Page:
With the Warriors already under luxury tax, will Jordan Poole’s breakout season net him a max extension?

SAN FRANCISCO — It took a while for Jordan Poole to soak it all up, wearing the hat and t-shirt with confetti falling from above at the Chase Center as the Golden State Warriors landed a trip to the Finals of the NBA.

If that’s a sentiment he wants to help replicate, punitive luxury tax penalties won’t deter the Warriors from keeping him.

Warriors president of basketball operations and general manager Bob Myers cut the question off before it could be finished, saying emphatically “no” when asked by Yahoo Sports if financial issues would prevent the franchise from keeping one of his youngest and most productive players.

“No, no,” Myers told Yahoo Sports. “I mean, fortunately [I] work for an ownership group in Joe [Lacob] who has committed all kinds of resources to win. And I know that because every time I ask him about lineup and strategy, it’s always a winner.

It’s not exactly a choice Poole or the Warriors have to address this offseason, as Poole completes his third season – leaving the two with the option of agreeing on a rookie-wide extension before October. If they can’t reach an agreement, Poole would hit restricted free agency in July 2023.

“You don’t need me to tell you what our payroll is. That’s pretty high,” Myers told Yahoo Sports. “So he just wants to win. And we spent a lot and we kept all the players we wanted to keep, so I don’t see that changing.

The Warriors’ payroll is about $40 million above the luxury tax threshold of $175 million, which means that as a luxury tax repeater, the bill could almost equal a dollar for dollar player salaries. However, the Warriors are estimated to bring in nearly $100 million in playoff revenue, so it’s not like Lacob and the team’s ownership group would be crying poverty-stricken, as Myers hinted. , especially in the name of victory.

Golden State Warriors guard Jordan Poole holds the Western Conference Finals trophy surrounded by teammates after beating the Dallas Mavericks in five games to advance to the NBA Finals. (Thearon W. Henderson/Getty Images)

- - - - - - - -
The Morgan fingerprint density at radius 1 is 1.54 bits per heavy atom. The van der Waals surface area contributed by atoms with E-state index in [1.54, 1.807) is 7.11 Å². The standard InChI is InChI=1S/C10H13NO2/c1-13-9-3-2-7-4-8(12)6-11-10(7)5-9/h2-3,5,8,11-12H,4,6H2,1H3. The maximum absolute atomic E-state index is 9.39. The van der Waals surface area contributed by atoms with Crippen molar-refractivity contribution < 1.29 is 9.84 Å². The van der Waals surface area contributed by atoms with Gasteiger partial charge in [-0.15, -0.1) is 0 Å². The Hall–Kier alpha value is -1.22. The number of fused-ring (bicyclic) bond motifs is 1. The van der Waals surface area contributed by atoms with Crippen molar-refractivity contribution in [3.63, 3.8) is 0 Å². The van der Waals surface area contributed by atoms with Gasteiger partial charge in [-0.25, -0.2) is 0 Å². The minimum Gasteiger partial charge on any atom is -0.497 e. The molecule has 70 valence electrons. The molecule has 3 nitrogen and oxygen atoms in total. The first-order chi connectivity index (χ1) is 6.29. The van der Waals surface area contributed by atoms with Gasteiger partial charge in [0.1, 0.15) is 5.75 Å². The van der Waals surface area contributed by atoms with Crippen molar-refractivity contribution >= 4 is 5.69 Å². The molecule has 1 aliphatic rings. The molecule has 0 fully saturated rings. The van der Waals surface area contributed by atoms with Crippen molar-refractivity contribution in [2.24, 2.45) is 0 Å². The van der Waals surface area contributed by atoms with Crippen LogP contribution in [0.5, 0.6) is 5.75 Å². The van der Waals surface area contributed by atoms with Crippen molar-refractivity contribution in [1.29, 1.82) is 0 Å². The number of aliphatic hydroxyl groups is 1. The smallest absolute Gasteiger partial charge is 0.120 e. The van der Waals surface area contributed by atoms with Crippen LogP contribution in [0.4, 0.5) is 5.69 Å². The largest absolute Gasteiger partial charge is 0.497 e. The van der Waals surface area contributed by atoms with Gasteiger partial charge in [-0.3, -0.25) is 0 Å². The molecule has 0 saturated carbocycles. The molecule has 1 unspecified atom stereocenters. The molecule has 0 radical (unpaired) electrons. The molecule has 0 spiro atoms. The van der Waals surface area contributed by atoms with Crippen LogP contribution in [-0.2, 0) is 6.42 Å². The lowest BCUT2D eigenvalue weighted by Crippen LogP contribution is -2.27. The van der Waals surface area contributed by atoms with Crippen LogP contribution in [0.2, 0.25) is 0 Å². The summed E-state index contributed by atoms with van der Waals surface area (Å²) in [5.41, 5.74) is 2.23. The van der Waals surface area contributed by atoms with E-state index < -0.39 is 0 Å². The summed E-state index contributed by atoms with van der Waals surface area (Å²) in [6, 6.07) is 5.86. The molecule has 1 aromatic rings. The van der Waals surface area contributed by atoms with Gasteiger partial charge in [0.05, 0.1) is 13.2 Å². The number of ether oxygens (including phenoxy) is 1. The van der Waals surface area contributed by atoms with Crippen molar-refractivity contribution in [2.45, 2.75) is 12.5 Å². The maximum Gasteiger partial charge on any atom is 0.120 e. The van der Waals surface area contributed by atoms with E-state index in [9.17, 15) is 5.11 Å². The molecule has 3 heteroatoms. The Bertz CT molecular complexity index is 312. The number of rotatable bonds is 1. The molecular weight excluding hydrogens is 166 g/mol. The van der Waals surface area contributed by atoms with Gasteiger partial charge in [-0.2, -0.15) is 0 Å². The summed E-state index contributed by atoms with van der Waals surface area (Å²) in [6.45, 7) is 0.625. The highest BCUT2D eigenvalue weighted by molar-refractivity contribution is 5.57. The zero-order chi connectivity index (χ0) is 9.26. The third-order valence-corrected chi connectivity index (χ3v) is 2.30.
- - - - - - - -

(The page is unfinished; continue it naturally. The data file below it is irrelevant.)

The Warriors could try to lock Poole up for a long-term contract before he can even test free agency in 13 months, especially with Andrew Wiggins being in free agency at the same time.

Poole’s maximum rookie-scale extension would put him in the five-year range at nearly $190 million. The Class of 2019 will be set for expansions this summer, which means Zion Williamson, Ja Morant, Tyler Herro and Poole will be the headlines.

Any agreed-upon extensions won’t go into effect until after the 2022-23 season, and the Warriors exercised Poole’s fourth-year option last October for $3.9 million, making him one of the biggest deals in the NBA, let alone the NBA Finals. arrange.

Poole played efficiently and under control in the Western Conference Finals, shooting 64 percent and 40 percent from 3 points against Dallas in the five-game series. He’s often resisted the urge to take bad shots or disrupt the offense, and he’s followed suit in what he’s done throughout this playoff series (53% from shots, 39% from threes). ).

After years of misfiring at the end of the first round, the Warriors brass struck gold with Poole in 2019, and after a shaky start he began to find his footing last season before bursting out this year. He’s not cut out of the mold of Stephen Curry or Klay Thompson, so it took some time to figure out the best way to deploy the Michigan guard. He tests and stretches defenses more inside the 3-point line, but is just as aggressive and powerful from long range as Curry and Thompson.

Poole finished fourth in the Most Improved Player poll, averaging 18.5 points and four assists in 76 games, while consolidating minutes without Curry as he sits down to start the second and fourth quarters.

“From day one, just being able to try and put my stamp on the team in a positive way,” Poole said of his role, after the decisive game of Game 5. “Whether it’s in the locker room, asking questions and finding ways to fit in, to learn and to really grow in being myself alongside these greats, the basketball greats, the coaching staff to the players.”

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